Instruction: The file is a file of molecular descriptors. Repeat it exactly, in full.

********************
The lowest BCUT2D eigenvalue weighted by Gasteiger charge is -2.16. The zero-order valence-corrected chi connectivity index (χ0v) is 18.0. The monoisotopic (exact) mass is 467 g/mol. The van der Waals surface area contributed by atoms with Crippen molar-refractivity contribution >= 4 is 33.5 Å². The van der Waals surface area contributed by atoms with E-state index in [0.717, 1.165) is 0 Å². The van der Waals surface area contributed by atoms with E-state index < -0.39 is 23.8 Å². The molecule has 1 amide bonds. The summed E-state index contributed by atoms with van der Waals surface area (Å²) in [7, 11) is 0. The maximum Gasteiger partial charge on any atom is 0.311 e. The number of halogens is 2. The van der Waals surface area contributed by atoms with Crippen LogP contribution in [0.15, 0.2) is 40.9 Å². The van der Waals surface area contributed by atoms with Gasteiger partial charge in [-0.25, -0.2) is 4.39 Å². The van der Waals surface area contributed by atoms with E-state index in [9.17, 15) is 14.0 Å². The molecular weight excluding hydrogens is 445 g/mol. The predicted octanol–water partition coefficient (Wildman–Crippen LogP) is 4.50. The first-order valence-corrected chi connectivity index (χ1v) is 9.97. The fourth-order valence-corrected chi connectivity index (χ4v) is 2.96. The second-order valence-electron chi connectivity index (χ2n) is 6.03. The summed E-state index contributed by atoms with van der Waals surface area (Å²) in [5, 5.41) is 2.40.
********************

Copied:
The lowest BCUT2D eigenvalue weighted by Gasteiger charge is -2.16. The zero-order valence-corrected chi connectivity index (χ0v) is 18.0. The monoisotopic (exact) mass is 467 g/mol. The van der Waals surface area contributed by atoms with Crippen molar-refractivity contribution >= 4 is 33.5 Å². The van der Waals surface area contributed by atoms with E-state index in [0.717, 1.165) is 0 Å². The van der Waals surface area contributed by atoms with E-state index < -0.39 is 23.8 Å². The molecule has 1 amide bonds. The summed E-state index contributed by atoms with van der Waals surface area (Å²) in [7, 11) is 0. The maximum Gasteiger partial charge on any atom is 0.311 e. The number of halogens is 2. The van der Waals surface area contributed by atoms with Crippen LogP contribution in [0.15, 0.2) is 40.9 Å². The van der Waals surface area contributed by atoms with Gasteiger partial charge in [-0.25, -0.2) is 4.39 Å². The van der Waals surface area contributed by atoms with E-state index in [9.17, 15) is 14.0 Å². The molecular weight excluding hydrogens is 445 g/mol. The predicted octanol–water partition coefficient (Wildman–Crippen LogP) is 4.50. The first-order valence-corrected chi connectivity index (χ1v) is 9.97. The fourth-order valence-corrected chi connectivity index (χ4v) is 2.96. The second-order valence-electron chi connectivity index (χ2n) is 6.03. The summed E-state index contributed by atoms with van der Waals surface area (Å²) in [5, 5.41) is 2.40.